2 users agree
11:09 PM, Saturday April 2nd 2022

Hi. I'll be reviewing your lesson 3 submission.

Arrows: Starting with your arrows. I will point out that, while you are increasing the width of the arrow as it gets closer to the viewer, you could push this a little bit more and make the illusion of movement through 3-d space more solid. Don't be afraid to be bold and increase the width of the arrow as it moves in space. Another thing you need to work on is the way the space compresses. Take a look at this picture and notice how the space is more compressed as you move further away. Your lines do look pretty confident and smoth, so good job on that and keep using your whole arm.

Branches: There's a couple of things you can do to improve on this excercise. First of all, try using less ellipses. I feel like you used too many ellipses on some of the branches. Second, remember that the ellipses need to be alligned to their minor axis, so be more mindfull as you place them. Third, remember to change the degree of the ellipses to strengthen the illusion that the branches are objects on a 3d space. This excercise can be tough so make sure you add it to your warmups.

Leaves: To improve on this excercise, you need to be more carefull with the flow of the leafs. On the leaf on the top right, the way you enclosed the leaf contradicts the initial flow line you put down. Try using some references, and carefully observe the way the leaves flow and twist. While it isn't the most important thing , it would have been good if you had been more bold and explored a little bit more with detail. For the detail that you did draw, you seemed to be drawing it randomly, like you were rushing. Remember to be intentional, slow down, look at your reference constantly, and take your time.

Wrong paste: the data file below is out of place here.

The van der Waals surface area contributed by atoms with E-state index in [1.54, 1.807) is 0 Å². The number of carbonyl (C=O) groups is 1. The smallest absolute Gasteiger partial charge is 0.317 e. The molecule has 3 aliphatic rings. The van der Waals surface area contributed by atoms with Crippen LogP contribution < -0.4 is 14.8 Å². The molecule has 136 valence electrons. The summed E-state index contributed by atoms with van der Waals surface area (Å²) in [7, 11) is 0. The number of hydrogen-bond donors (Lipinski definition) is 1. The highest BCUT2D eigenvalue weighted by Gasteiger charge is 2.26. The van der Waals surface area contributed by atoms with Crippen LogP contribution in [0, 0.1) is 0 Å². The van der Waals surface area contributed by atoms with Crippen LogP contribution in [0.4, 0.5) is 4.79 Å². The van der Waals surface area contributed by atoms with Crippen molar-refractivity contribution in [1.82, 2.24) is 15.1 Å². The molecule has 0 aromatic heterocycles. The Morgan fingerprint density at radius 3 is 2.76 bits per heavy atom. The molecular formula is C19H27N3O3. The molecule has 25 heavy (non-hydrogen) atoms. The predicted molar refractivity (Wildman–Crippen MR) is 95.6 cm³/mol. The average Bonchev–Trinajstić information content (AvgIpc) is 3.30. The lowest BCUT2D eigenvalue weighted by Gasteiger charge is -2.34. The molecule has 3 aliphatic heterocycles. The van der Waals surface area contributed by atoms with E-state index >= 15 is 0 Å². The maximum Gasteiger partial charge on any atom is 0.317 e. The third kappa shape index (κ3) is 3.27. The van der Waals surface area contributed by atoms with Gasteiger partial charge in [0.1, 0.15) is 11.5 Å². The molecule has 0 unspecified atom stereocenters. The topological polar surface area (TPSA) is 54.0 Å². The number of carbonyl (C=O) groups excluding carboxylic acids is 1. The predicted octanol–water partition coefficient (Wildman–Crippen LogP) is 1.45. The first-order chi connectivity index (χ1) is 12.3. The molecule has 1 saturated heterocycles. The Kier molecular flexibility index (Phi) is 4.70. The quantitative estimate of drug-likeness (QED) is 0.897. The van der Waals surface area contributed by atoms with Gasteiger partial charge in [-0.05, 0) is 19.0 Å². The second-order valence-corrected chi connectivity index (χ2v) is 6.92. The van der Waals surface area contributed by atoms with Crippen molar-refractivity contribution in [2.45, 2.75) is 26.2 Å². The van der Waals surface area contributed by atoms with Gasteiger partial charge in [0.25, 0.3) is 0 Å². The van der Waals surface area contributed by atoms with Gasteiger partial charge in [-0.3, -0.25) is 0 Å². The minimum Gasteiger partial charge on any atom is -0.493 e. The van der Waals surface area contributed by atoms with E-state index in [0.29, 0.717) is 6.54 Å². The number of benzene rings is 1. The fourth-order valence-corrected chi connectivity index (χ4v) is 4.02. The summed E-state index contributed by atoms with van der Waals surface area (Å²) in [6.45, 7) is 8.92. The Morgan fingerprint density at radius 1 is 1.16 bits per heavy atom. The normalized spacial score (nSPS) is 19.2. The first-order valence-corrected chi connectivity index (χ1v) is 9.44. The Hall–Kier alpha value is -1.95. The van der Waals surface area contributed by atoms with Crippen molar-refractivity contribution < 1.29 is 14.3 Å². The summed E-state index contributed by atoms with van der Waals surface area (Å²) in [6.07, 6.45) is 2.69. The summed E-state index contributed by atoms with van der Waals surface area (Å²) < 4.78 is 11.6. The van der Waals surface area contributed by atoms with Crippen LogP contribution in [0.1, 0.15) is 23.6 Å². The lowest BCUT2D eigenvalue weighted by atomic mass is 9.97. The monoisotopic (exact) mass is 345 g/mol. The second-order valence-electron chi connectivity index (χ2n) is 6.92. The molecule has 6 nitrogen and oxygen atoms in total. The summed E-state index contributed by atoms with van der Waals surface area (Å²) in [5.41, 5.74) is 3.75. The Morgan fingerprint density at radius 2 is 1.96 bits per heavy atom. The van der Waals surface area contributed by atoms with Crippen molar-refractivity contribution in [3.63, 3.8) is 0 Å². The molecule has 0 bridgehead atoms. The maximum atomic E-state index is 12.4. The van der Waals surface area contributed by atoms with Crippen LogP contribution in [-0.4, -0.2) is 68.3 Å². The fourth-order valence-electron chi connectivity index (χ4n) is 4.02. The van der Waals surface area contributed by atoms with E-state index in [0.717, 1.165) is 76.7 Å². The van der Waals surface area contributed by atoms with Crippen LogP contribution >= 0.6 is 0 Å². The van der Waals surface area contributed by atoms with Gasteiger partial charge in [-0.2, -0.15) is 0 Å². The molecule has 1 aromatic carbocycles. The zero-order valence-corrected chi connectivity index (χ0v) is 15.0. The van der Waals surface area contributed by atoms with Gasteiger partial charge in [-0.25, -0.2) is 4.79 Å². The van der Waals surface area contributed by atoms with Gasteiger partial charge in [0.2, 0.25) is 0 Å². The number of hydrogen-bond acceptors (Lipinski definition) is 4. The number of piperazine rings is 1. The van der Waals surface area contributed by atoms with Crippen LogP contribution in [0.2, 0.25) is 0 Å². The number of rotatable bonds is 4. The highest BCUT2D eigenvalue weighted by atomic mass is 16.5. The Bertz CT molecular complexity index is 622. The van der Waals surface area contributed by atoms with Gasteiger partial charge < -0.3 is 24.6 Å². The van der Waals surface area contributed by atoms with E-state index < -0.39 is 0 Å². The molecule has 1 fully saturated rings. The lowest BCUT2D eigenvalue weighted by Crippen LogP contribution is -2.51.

Plant drawings: I notice that you are developing your spatial reasoning, and you are aware that you are drawing forms that exist in a 3-D space. I can see it on the cactus, the mushroom, and the other plants you drew. This is good, it means you are going on the right direction, and are developing a good sense of form. The main issue I want to point out in your drawings is that you need to slow down. I can see that your lines wobble, and this can damage the solidity of your forms. The cactus, the mushroom, the flower, and the pitcher plant lose some of its solidity because of the wobbly lines. As for the plant construction itself, I think you have a nice understanding of how its meant to be done.

For the pitcher plant, it seems like you went stray from the original reference- While Drawbox is not about perfectly recreating pictures, you should trive to look at your reference carefully, and try to capture the subject that you're drawing. For the last drawing, I like that you explored texture a little bit more, and you did a good job with the construction and solidity of your forms. I will point out that I can't tell where the lemons are connected to the branch. Just be more mindfull of things like that.

In conclusion, while you are developing a good understanding of form and 3-d space, you need to slow down when observing and drawing, and develop more control of your lines (you can do the superimposed lines excercise and the ghosted planes exercise). I will ask that you do one more plant drawing. And make sure you add the arrows excercise and the leaves excercise to your warmups in the future.